Rationale: The response characteristics of the six-minute walk test (6MWT) in studies of idiopathic pulmonary fibrosis (IPF) are only poorly understood, and the change in walk distance that constitutes the minimum important difference (MID) over time is unknown.
Objectives: To examine changes over time in distance walked (i.e., 6MWD) during the 6MWT and to estimate the change in distance that constitutes the MID in patients with IPF. Methods: We used data from a recently completed trial in IPF that included subjects who completed the 6MWT, Baseline/Transition Dyspnea Index (BDI/TDI), and forced vital capacity (FVC) at six and twelve months to examine longitudinal changes in 6MWD over. We used both anchor- and distribution-based approaches as well as linear regression analysis to determine the MID for 6MWD. The BDI/TDI's Magnitude of Task (MTA) domain score and FVC were used as clinical anchors.
Main results: Among 123 subjects alive and able to complete the 6MWT at both follow-up time points, 6MWD did not to change significantly over time (378.1m at baseline vs. 376.8m at six months vs. 361.3m at twelve months, p = NS). The point estimate for the 6MWD MID was 30m with a range of 14.6-58.5m.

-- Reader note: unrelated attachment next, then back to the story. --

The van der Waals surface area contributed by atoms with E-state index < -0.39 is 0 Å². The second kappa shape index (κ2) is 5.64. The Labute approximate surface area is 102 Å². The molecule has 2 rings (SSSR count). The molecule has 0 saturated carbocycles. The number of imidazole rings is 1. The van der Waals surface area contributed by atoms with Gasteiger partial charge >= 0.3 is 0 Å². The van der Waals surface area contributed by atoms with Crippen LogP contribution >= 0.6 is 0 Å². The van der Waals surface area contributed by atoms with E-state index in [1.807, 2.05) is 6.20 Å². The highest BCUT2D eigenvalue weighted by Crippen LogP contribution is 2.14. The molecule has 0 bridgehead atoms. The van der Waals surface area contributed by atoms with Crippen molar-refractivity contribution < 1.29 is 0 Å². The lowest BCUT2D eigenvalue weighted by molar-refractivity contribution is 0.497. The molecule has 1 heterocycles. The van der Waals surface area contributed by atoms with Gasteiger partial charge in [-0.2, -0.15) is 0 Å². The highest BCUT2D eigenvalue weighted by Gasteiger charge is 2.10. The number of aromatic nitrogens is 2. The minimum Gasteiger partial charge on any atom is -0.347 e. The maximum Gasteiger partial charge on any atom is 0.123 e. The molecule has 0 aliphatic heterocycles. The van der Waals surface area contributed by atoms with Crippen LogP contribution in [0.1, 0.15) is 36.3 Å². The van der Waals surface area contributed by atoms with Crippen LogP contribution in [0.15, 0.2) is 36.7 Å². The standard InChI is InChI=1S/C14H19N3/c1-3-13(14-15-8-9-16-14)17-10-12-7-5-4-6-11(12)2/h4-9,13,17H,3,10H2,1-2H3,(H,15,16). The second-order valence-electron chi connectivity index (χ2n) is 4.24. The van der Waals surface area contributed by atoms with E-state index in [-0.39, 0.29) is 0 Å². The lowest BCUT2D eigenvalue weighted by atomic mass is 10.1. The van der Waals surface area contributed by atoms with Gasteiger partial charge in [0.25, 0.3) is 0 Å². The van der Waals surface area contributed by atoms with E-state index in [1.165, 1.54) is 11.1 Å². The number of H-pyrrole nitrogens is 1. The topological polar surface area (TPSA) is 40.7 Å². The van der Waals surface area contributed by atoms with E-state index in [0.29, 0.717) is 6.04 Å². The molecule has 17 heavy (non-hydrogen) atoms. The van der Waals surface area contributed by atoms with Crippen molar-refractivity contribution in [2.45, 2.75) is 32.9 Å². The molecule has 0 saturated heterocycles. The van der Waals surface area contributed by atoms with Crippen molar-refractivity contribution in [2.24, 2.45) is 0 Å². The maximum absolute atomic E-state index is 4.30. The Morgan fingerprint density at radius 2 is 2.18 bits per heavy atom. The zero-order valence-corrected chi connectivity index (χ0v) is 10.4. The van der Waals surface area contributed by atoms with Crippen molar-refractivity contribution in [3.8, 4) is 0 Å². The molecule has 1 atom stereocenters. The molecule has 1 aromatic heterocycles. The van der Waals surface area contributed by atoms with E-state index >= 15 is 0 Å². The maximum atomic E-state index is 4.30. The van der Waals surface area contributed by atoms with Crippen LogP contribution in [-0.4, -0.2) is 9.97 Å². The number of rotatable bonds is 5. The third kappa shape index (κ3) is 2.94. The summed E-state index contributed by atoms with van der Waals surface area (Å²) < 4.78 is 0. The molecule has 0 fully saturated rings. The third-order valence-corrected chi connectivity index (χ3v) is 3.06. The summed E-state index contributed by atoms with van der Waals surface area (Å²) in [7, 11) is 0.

Conclusion: In a group of IPF patients with moderate physiologic impairment, for those alive and able to complete a 6MWT at six and twelve months, 6MWD does not change significantly over time. At the population level, the MID for 6MWD appears to be around 30 meters. Further investigation using other anchors and derivation methods is required to refine estimates of the MID for 6MWD in this patient population.